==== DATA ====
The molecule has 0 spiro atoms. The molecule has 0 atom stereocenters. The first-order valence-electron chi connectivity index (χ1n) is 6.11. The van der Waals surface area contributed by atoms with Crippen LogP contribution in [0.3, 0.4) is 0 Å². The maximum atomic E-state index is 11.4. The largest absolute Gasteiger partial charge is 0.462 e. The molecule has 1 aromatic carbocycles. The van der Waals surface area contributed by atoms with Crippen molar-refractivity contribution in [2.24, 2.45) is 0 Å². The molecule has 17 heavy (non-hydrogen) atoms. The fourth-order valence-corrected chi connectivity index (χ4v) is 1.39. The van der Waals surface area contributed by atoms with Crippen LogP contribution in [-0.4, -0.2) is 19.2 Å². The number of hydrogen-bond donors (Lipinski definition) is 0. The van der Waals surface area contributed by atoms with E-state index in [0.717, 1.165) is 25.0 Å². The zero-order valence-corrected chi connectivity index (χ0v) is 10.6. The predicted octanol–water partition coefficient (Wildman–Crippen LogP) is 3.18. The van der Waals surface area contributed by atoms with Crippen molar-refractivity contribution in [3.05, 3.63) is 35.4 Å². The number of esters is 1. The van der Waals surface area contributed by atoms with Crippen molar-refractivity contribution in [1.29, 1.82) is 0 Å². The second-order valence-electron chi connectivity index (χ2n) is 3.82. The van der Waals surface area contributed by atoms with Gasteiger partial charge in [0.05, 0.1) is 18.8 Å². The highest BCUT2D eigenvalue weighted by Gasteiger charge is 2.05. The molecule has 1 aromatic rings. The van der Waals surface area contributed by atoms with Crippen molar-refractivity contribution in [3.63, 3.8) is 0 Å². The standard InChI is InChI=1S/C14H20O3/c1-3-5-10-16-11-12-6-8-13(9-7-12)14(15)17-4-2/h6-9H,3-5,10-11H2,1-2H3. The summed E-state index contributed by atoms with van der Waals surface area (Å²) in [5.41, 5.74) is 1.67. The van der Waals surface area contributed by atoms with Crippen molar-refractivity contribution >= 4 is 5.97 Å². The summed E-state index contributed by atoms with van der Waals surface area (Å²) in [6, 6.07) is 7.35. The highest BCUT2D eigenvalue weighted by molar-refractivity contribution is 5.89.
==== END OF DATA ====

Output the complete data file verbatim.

The molecule has 0 spiro atoms. The molecule has 0 atom stereocenters. The first-order valence-electron chi connectivity index (χ1n) is 6.11. The van der Waals surface area contributed by atoms with Crippen LogP contribution in [0.3, 0.4) is 0 Å². The maximum atomic E-state index is 11.4. The largest absolute Gasteiger partial charge is 0.462 e. The molecule has 1 aromatic carbocycles. The van der Waals surface area contributed by atoms with Crippen molar-refractivity contribution in [2.24, 2.45) is 0 Å². The molecule has 17 heavy (non-hydrogen) atoms. The fourth-order valence-corrected chi connectivity index (χ4v) is 1.39. The van der Waals surface area contributed by atoms with Crippen LogP contribution in [-0.4, -0.2) is 19.2 Å². The number of hydrogen-bond donors (Lipinski definition) is 0. The van der Waals surface area contributed by atoms with E-state index in [0.717, 1.165) is 25.0 Å². The zero-order valence-corrected chi connectivity index (χ0v) is 10.6. The predicted octanol–water partition coefficient (Wildman–Crippen LogP) is 3.18. The van der Waals surface area contributed by atoms with Crippen molar-refractivity contribution in [3.05, 3.63) is 35.4 Å². The number of esters is 1. The van der Waals surface area contributed by atoms with Crippen molar-refractivity contribution in [1.29, 1.82) is 0 Å². The second-order valence-electron chi connectivity index (χ2n) is 3.82. The van der Waals surface area contributed by atoms with Gasteiger partial charge in [0.05, 0.1) is 18.8 Å². The highest BCUT2D eigenvalue weighted by Gasteiger charge is 2.05. The molecule has 1 aromatic rings. The van der Waals surface area contributed by atoms with Crippen molar-refractivity contribution in [3.63, 3.8) is 0 Å². The standard InChI is InChI=1S/C14H20O3/c1-3-5-10-16-11-12-6-8-13(9-7-12)14(15)17-4-2/h6-9H,3-5,10-11H2,1-2H3. The summed E-state index contributed by atoms with van der Waals surface area (Å²) in [5.41, 5.74) is 1.67. The van der Waals surface area contributed by atoms with Crippen molar-refractivity contribution >= 4 is 5.97 Å². The summed E-state index contributed by atoms with van der Waals surface area (Å²) in [6, 6.07) is 7.35. The highest BCUT2D eigenvalue weighted by molar-refractivity contribution is 5.89.